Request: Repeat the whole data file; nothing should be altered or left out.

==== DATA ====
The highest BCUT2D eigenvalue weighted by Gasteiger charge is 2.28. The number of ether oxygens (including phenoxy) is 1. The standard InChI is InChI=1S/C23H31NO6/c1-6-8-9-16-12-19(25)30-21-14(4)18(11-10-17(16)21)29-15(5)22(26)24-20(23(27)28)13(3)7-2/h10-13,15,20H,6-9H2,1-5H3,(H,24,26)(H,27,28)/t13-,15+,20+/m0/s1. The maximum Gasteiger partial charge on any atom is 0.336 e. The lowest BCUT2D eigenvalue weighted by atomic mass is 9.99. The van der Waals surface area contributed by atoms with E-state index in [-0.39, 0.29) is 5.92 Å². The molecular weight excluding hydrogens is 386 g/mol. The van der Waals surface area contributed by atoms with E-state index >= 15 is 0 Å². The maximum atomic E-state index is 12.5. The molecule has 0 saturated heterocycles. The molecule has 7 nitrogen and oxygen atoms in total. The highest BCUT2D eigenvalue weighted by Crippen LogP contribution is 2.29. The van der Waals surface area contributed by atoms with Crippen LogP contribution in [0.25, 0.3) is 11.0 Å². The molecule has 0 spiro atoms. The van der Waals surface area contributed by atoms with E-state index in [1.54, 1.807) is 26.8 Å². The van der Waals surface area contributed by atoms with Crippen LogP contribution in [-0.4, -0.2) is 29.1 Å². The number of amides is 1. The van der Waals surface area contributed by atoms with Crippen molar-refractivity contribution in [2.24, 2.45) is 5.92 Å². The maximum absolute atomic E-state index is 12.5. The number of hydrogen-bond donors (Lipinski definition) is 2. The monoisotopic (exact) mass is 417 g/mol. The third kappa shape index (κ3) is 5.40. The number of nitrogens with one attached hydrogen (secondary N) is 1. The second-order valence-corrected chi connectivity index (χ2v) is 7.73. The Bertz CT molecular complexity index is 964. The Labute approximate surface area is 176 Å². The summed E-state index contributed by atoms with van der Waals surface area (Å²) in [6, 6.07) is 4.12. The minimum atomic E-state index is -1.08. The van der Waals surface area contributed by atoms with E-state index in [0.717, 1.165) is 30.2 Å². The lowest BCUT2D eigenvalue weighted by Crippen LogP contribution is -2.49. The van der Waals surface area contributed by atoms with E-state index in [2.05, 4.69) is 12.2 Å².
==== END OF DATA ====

The highest BCUT2D eigenvalue weighted by Gasteiger charge is 2.28. The number of ether oxygens (including phenoxy) is 1. The standard InChI is InChI=1S/C23H31NO6/c1-6-8-9-16-12-19(25)30-21-14(4)18(11-10-17(16)21)29-15(5)22(26)24-20(23(27)28)13(3)7-2/h10-13,15,20H,6-9H2,1-5H3,(H,24,26)(H,27,28)/t13-,15+,20+/m0/s1. The maximum Gasteiger partial charge on any atom is 0.336 e. The lowest BCUT2D eigenvalue weighted by atomic mass is 9.99. The van der Waals surface area contributed by atoms with E-state index in [-0.39, 0.29) is 5.92 Å². The molecular weight excluding hydrogens is 386 g/mol. The van der Waals surface area contributed by atoms with E-state index >= 15 is 0 Å². The maximum atomic E-state index is 12.5. The molecule has 0 saturated heterocycles. The molecule has 7 nitrogen and oxygen atoms in total. The highest BCUT2D eigenvalue weighted by Crippen LogP contribution is 2.29. The van der Waals surface area contributed by atoms with Crippen LogP contribution in [0.25, 0.3) is 11.0 Å². The molecule has 0 spiro atoms. The van der Waals surface area contributed by atoms with E-state index in [1.54, 1.807) is 26.8 Å². The van der Waals surface area contributed by atoms with Crippen LogP contribution in [-0.4, -0.2) is 29.1 Å². The number of amides is 1. The van der Waals surface area contributed by atoms with Crippen molar-refractivity contribution in [2.24, 2.45) is 5.92 Å². The maximum absolute atomic E-state index is 12.5. The number of hydrogen-bond donors (Lipinski definition) is 2. The monoisotopic (exact) mass is 417 g/mol. The third kappa shape index (κ3) is 5.40. The number of nitrogens with one attached hydrogen (secondary N) is 1. The second-order valence-corrected chi connectivity index (χ2v) is 7.73. The Bertz CT molecular complexity index is 964. The Labute approximate surface area is 176 Å². The summed E-state index contributed by atoms with van der Waals surface area (Å²) in [6, 6.07) is 4.12. The minimum atomic E-state index is -1.08. The van der Waals surface area contributed by atoms with E-state index in [0.717, 1.165) is 30.2 Å². The lowest BCUT2D eigenvalue weighted by Crippen LogP contribution is -2.49. The van der Waals surface area contributed by atoms with E-state index in [2.05, 4.69) is 12.2 Å².